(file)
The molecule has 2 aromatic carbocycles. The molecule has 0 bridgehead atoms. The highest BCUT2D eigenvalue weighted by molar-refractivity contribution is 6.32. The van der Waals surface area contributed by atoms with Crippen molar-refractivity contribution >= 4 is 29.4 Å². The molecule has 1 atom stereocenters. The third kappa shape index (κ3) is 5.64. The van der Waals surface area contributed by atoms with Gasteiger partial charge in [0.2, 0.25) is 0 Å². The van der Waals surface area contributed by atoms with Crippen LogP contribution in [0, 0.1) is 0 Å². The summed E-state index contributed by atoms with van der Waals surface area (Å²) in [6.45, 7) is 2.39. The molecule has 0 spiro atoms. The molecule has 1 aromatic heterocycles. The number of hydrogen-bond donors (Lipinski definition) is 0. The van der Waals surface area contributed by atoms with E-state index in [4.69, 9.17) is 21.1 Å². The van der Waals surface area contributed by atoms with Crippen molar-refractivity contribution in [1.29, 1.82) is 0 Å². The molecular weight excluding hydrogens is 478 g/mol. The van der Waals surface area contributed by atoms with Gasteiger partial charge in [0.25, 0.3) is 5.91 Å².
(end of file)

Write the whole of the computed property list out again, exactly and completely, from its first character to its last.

The molecule has 2 aromatic carbocycles. The molecule has 0 bridgehead atoms. The highest BCUT2D eigenvalue weighted by molar-refractivity contribution is 6.32. The van der Waals surface area contributed by atoms with Crippen molar-refractivity contribution >= 4 is 29.4 Å². The molecule has 1 atom stereocenters. The third kappa shape index (κ3) is 5.64. The van der Waals surface area contributed by atoms with Gasteiger partial charge in [0.2, 0.25) is 0 Å². The van der Waals surface area contributed by atoms with Crippen LogP contribution in [0, 0.1) is 0 Å². The summed E-state index contributed by atoms with van der Waals surface area (Å²) in [6.45, 7) is 2.39. The molecule has 0 spiro atoms. The molecule has 1 aromatic heterocycles. The number of hydrogen-bond donors (Lipinski definition) is 0. The van der Waals surface area contributed by atoms with E-state index in [4.69, 9.17) is 21.1 Å². The van der Waals surface area contributed by atoms with Crippen molar-refractivity contribution in [1.29, 1.82) is 0 Å². The molecular weight excluding hydrogens is 478 g/mol. The van der Waals surface area contributed by atoms with Gasteiger partial charge in [0.25, 0.3) is 5.91 Å².